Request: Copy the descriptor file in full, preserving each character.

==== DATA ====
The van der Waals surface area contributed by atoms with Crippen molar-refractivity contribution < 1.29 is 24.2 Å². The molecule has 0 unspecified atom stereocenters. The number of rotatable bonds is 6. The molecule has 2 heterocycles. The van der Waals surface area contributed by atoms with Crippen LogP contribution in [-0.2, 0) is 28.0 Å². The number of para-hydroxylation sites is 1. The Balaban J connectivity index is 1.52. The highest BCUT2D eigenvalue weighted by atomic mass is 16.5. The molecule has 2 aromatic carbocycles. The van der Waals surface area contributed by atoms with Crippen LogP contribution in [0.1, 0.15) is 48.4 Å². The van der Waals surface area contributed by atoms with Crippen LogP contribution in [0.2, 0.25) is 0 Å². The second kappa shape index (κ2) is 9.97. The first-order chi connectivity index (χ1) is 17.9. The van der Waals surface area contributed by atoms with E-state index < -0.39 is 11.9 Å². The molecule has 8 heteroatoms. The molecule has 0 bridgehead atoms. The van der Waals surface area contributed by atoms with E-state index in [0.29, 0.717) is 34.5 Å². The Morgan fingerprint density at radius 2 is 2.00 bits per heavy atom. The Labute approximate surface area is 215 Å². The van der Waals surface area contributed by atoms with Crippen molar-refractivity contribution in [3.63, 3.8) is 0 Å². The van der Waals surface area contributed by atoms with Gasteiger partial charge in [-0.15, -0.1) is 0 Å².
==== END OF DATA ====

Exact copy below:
The van der Waals surface area contributed by atoms with Crippen molar-refractivity contribution < 1.29 is 24.2 Å². The molecule has 0 unspecified atom stereocenters. The number of rotatable bonds is 6. The molecule has 2 heterocycles. The van der Waals surface area contributed by atoms with Crippen LogP contribution in [-0.2, 0) is 28.0 Å². The number of para-hydroxylation sites is 1. The Balaban J connectivity index is 1.52. The highest BCUT2D eigenvalue weighted by atomic mass is 16.5. The molecule has 2 aromatic carbocycles. The van der Waals surface area contributed by atoms with Crippen LogP contribution in [0.1, 0.15) is 48.4 Å². The van der Waals surface area contributed by atoms with Crippen LogP contribution in [0.2, 0.25) is 0 Å². The second kappa shape index (κ2) is 9.97. The first-order chi connectivity index (χ1) is 17.9. The van der Waals surface area contributed by atoms with E-state index < -0.39 is 11.9 Å². The molecule has 8 heteroatoms. The molecule has 0 bridgehead atoms. The van der Waals surface area contributed by atoms with E-state index in [0.29, 0.717) is 34.5 Å². The Morgan fingerprint density at radius 2 is 2.00 bits per heavy atom. The Labute approximate surface area is 215 Å². The van der Waals surface area contributed by atoms with Crippen molar-refractivity contribution in [3.63, 3.8) is 0 Å². The van der Waals surface area contributed by atoms with Gasteiger partial charge in [-0.15, -0.1) is 0 Å².